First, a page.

To characterize the quality of state and territory plans, we determined whether each NAPA healthcare priority was identified as a problem with a goal for improvement, and whether any specific strategies or action steps were proposed to achieve that goal. We examined plans that included actionable strategies to see if they included criteria for evaluating results.

Finally, we looked at the composition of each plan’s stakeholder working groups to see the extent to which public health entities, such as departments of public health, were integrated into the planning process.

Uncovering Widespread Shortcomings

Physician Focus: What were your main findings?

Dr. Chodosh: We found that most state and territory plans had no real implementation plan. More specifically, they lacked any kind of financial infrastructure to implement their objectives.

Equally important, most of the plans had no clarity on evaluation. If you do implement some aspect of your plan, how do you know if it’s had an impact? What data is available to you? What data do you need that isn’t available, and how will you get it? Once you get it, how will you use it? Those questions remained largely unanswered.

“We have no nationally supported quality measures for dementia care in the United States. It’s hard for states to be sure what they should be measuring.”

One big reason for this uncertainty is that we have no nationally supported quality measures for dementia care in the United States. So it’s hard for states to be sure what they should be measuring.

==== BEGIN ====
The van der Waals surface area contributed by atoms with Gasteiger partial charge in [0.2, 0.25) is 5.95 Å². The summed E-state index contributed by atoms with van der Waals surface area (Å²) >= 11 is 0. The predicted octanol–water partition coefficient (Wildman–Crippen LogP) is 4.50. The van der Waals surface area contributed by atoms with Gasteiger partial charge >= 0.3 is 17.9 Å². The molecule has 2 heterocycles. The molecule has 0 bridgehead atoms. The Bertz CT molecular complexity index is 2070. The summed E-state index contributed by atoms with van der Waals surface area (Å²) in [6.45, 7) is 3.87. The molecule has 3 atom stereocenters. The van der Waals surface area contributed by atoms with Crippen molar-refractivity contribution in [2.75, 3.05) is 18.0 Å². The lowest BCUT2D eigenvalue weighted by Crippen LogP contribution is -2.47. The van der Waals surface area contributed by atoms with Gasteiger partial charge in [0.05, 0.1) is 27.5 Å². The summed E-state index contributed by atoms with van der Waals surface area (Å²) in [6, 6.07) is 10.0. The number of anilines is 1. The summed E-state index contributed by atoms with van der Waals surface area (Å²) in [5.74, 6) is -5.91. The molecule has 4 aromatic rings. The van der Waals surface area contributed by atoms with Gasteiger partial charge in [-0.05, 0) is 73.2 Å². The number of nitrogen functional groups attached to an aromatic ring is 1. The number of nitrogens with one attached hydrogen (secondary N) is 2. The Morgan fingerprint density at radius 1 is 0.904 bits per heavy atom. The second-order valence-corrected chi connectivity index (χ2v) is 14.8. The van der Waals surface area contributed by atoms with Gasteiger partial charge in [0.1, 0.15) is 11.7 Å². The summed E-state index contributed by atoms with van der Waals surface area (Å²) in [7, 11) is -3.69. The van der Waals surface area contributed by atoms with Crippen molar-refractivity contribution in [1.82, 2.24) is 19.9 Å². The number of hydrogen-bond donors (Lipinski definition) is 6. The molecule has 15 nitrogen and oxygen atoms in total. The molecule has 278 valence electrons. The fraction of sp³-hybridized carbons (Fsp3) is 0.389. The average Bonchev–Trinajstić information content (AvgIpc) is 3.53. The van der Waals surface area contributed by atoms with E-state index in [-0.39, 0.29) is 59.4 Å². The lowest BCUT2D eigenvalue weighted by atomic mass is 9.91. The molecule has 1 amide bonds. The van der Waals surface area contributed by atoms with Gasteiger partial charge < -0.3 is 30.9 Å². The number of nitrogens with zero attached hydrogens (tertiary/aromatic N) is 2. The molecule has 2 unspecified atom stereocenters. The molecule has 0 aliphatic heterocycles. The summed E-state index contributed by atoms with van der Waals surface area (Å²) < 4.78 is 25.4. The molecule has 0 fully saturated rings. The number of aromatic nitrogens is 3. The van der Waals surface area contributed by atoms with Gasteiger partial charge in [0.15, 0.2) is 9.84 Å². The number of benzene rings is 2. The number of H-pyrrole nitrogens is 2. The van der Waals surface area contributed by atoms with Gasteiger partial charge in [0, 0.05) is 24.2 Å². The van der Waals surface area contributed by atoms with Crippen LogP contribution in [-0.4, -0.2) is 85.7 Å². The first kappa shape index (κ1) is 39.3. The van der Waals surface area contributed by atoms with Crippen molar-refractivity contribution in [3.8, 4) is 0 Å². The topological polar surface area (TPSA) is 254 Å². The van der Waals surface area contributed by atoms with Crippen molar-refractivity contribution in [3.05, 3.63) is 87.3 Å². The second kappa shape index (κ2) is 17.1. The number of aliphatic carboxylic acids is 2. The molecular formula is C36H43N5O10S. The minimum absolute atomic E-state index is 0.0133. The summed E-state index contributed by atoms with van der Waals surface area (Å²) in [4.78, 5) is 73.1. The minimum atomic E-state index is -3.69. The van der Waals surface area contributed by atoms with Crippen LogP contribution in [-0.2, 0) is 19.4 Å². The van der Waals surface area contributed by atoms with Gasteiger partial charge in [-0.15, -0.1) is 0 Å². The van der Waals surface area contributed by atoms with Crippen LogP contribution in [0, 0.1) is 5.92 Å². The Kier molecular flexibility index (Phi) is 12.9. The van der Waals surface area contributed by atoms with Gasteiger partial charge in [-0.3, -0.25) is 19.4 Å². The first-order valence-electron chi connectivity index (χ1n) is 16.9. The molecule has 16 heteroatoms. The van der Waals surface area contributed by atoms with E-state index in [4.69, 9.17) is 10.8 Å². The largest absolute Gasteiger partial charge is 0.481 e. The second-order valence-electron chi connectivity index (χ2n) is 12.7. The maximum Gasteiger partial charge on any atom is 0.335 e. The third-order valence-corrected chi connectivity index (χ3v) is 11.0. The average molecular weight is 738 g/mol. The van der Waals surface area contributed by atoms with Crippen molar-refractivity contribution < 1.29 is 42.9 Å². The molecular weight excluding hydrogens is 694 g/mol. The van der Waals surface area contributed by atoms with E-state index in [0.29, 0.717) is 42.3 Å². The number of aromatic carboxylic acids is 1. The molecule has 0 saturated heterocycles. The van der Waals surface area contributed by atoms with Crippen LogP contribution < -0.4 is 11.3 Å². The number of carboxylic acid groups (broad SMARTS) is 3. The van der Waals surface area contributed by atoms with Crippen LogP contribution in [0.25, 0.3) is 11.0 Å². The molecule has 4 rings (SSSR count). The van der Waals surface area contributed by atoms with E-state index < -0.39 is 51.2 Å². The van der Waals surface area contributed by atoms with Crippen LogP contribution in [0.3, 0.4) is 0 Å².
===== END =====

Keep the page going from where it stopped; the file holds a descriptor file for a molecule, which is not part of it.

Physician Focus: Have the shortcomings you identified improved over time?

Dr. Chodosh: To some extent. Health equity was a minor focus before NAPA; it has emerged as a distinct one for most of the 39 plans created after 2011. The Centers for Medicare & Medicaid Services’ introduction of the Medicare Annual Wellness Visit in 2012 made ADRD detection an explicit target for clinical improvement. Since then, there’s been an emerging focus on including dementia in medical training curricula.

The BOLD Infrastructure for Alzheimer’s Act of 2018 has also spurred some changes. Before its passage, few public health departments were formally integrated into state and territory ADRD plans; that has begun to change. The BOLD Act also provides funding for states to develop blueprints for implementation and evaluation of their plans. That has moved the needle a bit, but we’re still far from where we need to be.

A Road Map for Improvement

Physician Focus: What can be done to improve state and territory ADRD plans?

Dr. Chodosh: In our paper, we offer four policy recommendations. First, the federal government should establish a national authority to oversee planning and implementation of public health measures around ADRDs. Second, we need to develop standardized, reportable measures of ADRD detection, care, and quality. Third, we should explore new opportunities for sustainable public health funding on the state level. And fourth, we should require collaboration between all national agencies and organizations that have ADRD components.

We’re heading in the right direction, but the work has just begun.